As thoughts turn to all the warm-weather activities we can look forward to in the coming months, it’s a perfect time to relive the heyday of Coney Island with some vintage shots of fun seekers making the most of the sandy destination spot.
While the types of amusements may have changed over the decades, the need for entertainment and a bit of flash and wonder haven’t changed much. If a look at the fun of the past inspires you to make a trip out to Coney Island, the season is now gearing up. Deno’s Wonder Wheel Amusement Park opened on March 25 and Luna Park in Coney Island is scheduled to open on April 9.
The behatted spectators are gazing at the Shoot-the-Chutes ride at Luna Park. The fast boat ride down a steep track was the brainstorm of Paul Boyton, who debuted the water ride at his park in Illinois in 1894 before building this one in Coney Island in 1895. The ride was originally built as part of Sea Lion park, and when the park was transformed into Luna Park in 1903, the ride was retained.
Amusement seekers in the early 20th century found plenty of diversions on Surf Avenue, still the main artery for entertainment in the area. In the background of the image you can spot Loop the Loop, an early looping roller coaster which opened in 1901. The Board of Health was so concerned about the potential “danger to life and limb” that, according to the Brooklyn Daily Eagle, they temporarily shut down the ride after it opened.
If you were looking for a more sedate ride you may have chosen a calming turn on a miniature electric railway at Luna Park. While a few children can be spotted in the cars it looks like most of the passengers on this circa 1905 run were adults.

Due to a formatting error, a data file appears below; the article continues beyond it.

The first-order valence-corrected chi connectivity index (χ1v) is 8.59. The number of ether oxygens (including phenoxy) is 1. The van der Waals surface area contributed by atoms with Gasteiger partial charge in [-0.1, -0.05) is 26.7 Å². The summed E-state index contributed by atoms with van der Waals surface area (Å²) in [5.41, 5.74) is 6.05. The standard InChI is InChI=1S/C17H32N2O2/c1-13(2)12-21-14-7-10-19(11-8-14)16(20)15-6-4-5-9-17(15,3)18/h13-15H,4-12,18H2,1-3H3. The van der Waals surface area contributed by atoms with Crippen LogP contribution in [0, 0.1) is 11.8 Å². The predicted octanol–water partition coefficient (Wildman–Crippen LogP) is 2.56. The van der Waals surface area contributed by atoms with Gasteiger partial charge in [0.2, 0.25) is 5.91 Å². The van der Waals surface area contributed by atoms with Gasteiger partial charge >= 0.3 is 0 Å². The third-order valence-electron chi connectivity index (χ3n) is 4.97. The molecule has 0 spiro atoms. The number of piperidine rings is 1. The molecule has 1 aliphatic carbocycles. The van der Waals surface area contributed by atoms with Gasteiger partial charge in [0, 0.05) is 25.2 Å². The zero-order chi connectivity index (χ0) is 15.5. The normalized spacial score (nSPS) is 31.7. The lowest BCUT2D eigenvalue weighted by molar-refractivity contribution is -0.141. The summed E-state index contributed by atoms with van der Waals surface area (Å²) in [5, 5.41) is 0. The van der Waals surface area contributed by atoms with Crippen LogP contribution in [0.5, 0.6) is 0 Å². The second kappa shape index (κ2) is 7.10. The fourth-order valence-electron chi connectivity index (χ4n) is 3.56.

A higher view of the action could be achieved with elephant and camel rides through the parks. Here some fabulously attired women take a saunter on Judy, one of the elephants of Luna Park.
Slightly more elegant entertainment could be found at the Dreamland Ballroom, which opened with the park in 1904. While it’s looking a bit empty in this shot, the large, brightly lit space was a popular venue for dancing and music. It was situated on a pier that gave it “glorious vistas of the sea,” according to a review at the time that ran in the Brooklyn Daily Eagle.
Along with Luna Park and Steeplechase Park, Dreamland was one of the three major amuseument parks at Coney Island in the early 20th century. This view of Dreamland gives a glimpse of some the entertainment on hand. On the left is Bostock’s Animal Arena, promising lions, tigers and bears. There’s also a miniature railroad, a theater and a concession stand selling “Purtan Water” for 2 cents.
- How to Get to Coney Island in the 1890s? Hold On for Your Life
- Freaks and Creeks and Wild Rabbits: How Coney Island Got Its Name
- Lutz Dille’s Photos of Coney Island in 1962